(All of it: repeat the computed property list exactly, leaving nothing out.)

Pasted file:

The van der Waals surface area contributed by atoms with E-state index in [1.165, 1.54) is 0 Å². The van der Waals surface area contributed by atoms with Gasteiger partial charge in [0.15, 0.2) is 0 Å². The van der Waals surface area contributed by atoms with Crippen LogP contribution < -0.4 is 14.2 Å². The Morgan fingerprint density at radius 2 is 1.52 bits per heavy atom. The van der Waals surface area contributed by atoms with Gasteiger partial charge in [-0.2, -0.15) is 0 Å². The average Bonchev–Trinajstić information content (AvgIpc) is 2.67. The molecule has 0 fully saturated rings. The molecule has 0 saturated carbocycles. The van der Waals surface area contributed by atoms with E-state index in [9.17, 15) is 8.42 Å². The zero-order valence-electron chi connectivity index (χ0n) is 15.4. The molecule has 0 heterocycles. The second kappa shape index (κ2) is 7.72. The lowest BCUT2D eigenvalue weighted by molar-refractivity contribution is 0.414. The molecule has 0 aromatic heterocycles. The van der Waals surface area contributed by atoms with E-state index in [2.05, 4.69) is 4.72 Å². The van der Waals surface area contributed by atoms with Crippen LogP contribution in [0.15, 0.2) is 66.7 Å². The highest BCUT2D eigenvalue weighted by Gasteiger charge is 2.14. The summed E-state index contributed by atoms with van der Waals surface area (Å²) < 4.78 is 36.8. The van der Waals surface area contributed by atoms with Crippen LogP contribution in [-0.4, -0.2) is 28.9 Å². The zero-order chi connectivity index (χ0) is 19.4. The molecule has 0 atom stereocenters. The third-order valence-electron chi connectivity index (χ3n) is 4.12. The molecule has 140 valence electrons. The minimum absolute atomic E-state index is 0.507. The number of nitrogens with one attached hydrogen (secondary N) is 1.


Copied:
The van der Waals surface area contributed by atoms with E-state index in [1.165, 1.54) is 0 Å². The van der Waals surface area contributed by atoms with Gasteiger partial charge in [0.15, 0.2) is 0 Å². The van der Waals surface area contributed by atoms with Crippen LogP contribution < -0.4 is 14.2 Å². The Morgan fingerprint density at radius 2 is 1.52 bits per heavy atom. The van der Waals surface area contributed by atoms with Gasteiger partial charge in [-0.2, -0.15) is 0 Å². The average Bonchev–Trinajstić information content (AvgIpc) is 2.67. The molecule has 0 fully saturated rings. The molecule has 0 saturated carbocycles. The van der Waals surface area contributed by atoms with E-state index in [9.17, 15) is 8.42 Å². The zero-order valence-electron chi connectivity index (χ0n) is 15.4. The molecule has 0 heterocycles. The second kappa shape index (κ2) is 7.72. The lowest BCUT2D eigenvalue weighted by molar-refractivity contribution is 0.414. The molecule has 0 aromatic heterocycles. The van der Waals surface area contributed by atoms with E-state index in [2.05, 4.69) is 4.72 Å². The van der Waals surface area contributed by atoms with Crippen LogP contribution in [0.15, 0.2) is 66.7 Å². The highest BCUT2D eigenvalue weighted by Gasteiger charge is 2.14. The summed E-state index contributed by atoms with van der Waals surface area (Å²) < 4.78 is 36.8. The van der Waals surface area contributed by atoms with Crippen LogP contribution in [-0.4, -0.2) is 28.9 Å². The zero-order chi connectivity index (χ0) is 19.4. The molecule has 0 atom stereocenters. The third-order valence-electron chi connectivity index (χ3n) is 4.12. The molecule has 140 valence electrons. The minimum absolute atomic E-state index is 0.507. The number of nitrogens with one attached hydrogen (secondary N) is 1.